Genius Recipes

Brad Spence's Salted Butter Semifreddo

by • July 31, 2013 46 Comments

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Every week -- often with your help -- Food52's Senior Editor Kristen Miglore is unearthing recipes that are nothing short of genius.

Today: A no-cook, smooth, scoopable frozen treat without an ice cream maker -- in our new favorite flavor: salted butter.

Brad Spence's Salted Butter Semifreddo from Food52

This week's recipe solves a timeless, universal summer problem: how to make a soft, scoopable ice cream without a fancy machine. Just like that. Solved!

It also takes care of another serious issue, one we didn't know we had: the issue being that we didn't know salted butter was a flavor. It's impossible to say which will be the more lasting improvement to humanity.

More: Another improvement to humanity? S'mores Ice Cream.

Our tale begins when chef Brad Spence was visiting the Jersey Shore with his wife, eating Springer's ice cream, as he had all his life. The butter pecan got him thinking.

Back in his restaurant Amis in Philadelphia, Spence wanted to recreate the not-so-sweet butter ice cream -- but the kitchen didn't (and still doesn't) have an ice cream or gelato machine. So he developed the recipe without fancy equipment, using a method any home cook with a whisk and a few bowls could pull off. 

"It was one of those things -- I put it on the menu and I can't take it off," Spence told me. Now he serves it year-round, on blueberry tarts and in hot fudge sundaes in summer, over spiced pound cake in winter. Scoops melt over yeasted waffles and collapse into maple milkshakes. 

And you have every reason to make it at home -- because all you have to do is whisk and fold. If you have some light machinery to help you, it will take no more than 20 minutes to assemble. (If you're riding on the strength of your whisking arm, maybe a little longer.)

Here's how it works:  

Cream egg yolks and sugar until they curl up, pale and buoyant.

Pour in melted (but cooled) butter and salt.

Fold in whipped cream, then whipped egg whites. (No, the eggs aren't cooked. Just buy them from a trustworthy source -- Spence's come from Green Meadow Farm in Gap, PA -- or you can use pasteurized eggs.)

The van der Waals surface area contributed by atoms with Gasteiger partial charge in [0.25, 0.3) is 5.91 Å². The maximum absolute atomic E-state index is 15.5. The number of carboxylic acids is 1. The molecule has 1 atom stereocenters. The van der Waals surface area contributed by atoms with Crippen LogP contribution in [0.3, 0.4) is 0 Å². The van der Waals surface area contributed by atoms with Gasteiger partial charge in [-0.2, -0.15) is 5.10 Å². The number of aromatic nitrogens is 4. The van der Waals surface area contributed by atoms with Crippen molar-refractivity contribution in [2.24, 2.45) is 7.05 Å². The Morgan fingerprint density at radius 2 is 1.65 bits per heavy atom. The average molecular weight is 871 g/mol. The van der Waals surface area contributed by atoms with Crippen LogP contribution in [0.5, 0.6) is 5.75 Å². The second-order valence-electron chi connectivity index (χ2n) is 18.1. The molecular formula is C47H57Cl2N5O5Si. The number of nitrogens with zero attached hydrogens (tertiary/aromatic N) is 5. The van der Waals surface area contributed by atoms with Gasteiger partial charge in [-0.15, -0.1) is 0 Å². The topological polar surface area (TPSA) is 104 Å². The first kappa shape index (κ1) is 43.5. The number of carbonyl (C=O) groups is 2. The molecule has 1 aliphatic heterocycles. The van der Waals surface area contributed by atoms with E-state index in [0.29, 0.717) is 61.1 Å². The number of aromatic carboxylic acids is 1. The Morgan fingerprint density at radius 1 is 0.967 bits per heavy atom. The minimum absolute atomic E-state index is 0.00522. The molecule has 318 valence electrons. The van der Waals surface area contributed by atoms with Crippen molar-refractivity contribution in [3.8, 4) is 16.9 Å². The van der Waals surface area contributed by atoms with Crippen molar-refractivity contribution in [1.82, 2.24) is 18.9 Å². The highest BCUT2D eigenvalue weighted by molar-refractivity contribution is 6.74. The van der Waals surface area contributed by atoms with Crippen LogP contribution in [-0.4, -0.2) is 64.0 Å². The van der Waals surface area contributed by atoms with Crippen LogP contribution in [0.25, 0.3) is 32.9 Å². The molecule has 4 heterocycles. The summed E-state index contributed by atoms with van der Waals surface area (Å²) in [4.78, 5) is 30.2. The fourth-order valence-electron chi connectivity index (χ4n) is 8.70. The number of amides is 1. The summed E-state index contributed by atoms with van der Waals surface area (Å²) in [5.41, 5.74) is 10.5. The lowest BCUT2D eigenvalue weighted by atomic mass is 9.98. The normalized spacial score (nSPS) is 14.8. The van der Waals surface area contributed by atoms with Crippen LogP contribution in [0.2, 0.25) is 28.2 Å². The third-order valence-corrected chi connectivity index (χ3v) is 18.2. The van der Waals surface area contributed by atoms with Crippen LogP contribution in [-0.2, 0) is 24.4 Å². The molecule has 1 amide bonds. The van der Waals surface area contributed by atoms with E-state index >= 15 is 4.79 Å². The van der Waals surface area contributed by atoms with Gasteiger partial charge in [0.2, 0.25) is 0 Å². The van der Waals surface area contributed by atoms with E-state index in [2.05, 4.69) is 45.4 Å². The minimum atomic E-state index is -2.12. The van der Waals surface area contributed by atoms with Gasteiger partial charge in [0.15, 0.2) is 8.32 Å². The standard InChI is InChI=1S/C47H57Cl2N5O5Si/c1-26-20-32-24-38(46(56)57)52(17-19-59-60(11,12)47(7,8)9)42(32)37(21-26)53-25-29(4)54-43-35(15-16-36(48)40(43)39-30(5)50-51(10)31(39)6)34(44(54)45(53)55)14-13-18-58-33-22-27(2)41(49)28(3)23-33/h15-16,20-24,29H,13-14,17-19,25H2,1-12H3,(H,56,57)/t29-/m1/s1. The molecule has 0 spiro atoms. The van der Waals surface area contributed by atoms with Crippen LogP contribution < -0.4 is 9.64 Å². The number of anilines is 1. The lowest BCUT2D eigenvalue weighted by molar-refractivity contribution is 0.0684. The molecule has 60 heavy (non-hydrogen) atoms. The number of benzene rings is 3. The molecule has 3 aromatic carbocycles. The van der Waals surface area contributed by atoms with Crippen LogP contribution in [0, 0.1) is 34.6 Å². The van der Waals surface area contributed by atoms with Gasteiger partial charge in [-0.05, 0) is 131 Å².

Once this airy yellow fluff has a chance to freeze for several hours, unattended, it's semifreddo.

Brad Spence's Salted Butter Semifredoo from Food52

It tastes a little like butter pecan or French vanilla (without the pecans, or the vanilla) and perhaps even more like a well-salted sugar cookie dough. It's astonishingly creamy and smooth for what little attention you've given it. Maybe it's all the air you whipped in, or the power of yolks and cream -- but I'd like to think it's the butter. 

Brad Spence's Salted Butter Semifreddo from Food52

As our Managing Editor Brette Warshaw pointed out when she hunted down this recipe, this is an anytime, any season pantry frozen treat. You have butter, eggs, sugar, and salt, don't you? Cream, maybe? And ... a freezer? 

If you answered yes to all of the above, then you don't need to go to the store, or pre-freeze any component parts, or even stop to flick on the stove. There's nothing stopping you. Nothing.

Brad Spence's Salted Butter Semifreddo from Food52

Brad Spence's Salted Butter Semifreddo

Adapted from Amis Restaurant in Philadelphia, PA

Serves 6 to 8

8 egg yolks + 4 egg whites, divided (reserve remaining 4 egg whites for another use)
3/4 cup + 2 tablespoons sugar (175 grams)
1 stick + 2 tablespoons unsalted butter
1 teaspoon kosher salt
1 cup heavy cream

See the full recipe (and save and print it) here.

Photo of Brad Spence from Vetri Family website, all other photos by James Ransom 

Got a genius recipe to share -- from a classic cookbook, an online source, or anywhere, really? Please send it my way (and tell me what's so smart about it) at [email protected].

The Genius Recipes cookbook is here! (Well, almost.) The book is a mix of greatest hits from the column and unpublished new favorites -- all told, over 100 recipes that will change the way you think about cooking. It'll be on shelves in April, but you can pre-order your copy now.

Tags: genius recipes, genius, brad spence, semifreddo, dessert, frozen, salted butter, ice cream

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Comments (46)


about 1 year ago Nicole

I cannot believe I found this article! I had this exact salted butter semifreddo at Amis and have not been able to get it out of my head since! So excited to try this! It was served with a rhubarb marmalade which was an amazing compliment to the rich, creamy flavor.


over 1 year ago Katie Workman

There is nothing stopping me. Other than it's 11:13 at night, but tomorrow.....


almost 2 years ago Blythe Stanton Cone

I had salted butter ice cream on french toast as a dessert in Paris last month, and can't wait to try this at home!


almost 2 years ago Joshua Cherry

I just made this over the weekend and was blown away by how easy this was to make. I really think this recipe earns the "Genius" stamp. We live in South Africa and everyone of our guests claimed it was the best ice cream they have had in the country. They did not believe me when I said we did not use an ice cream machine.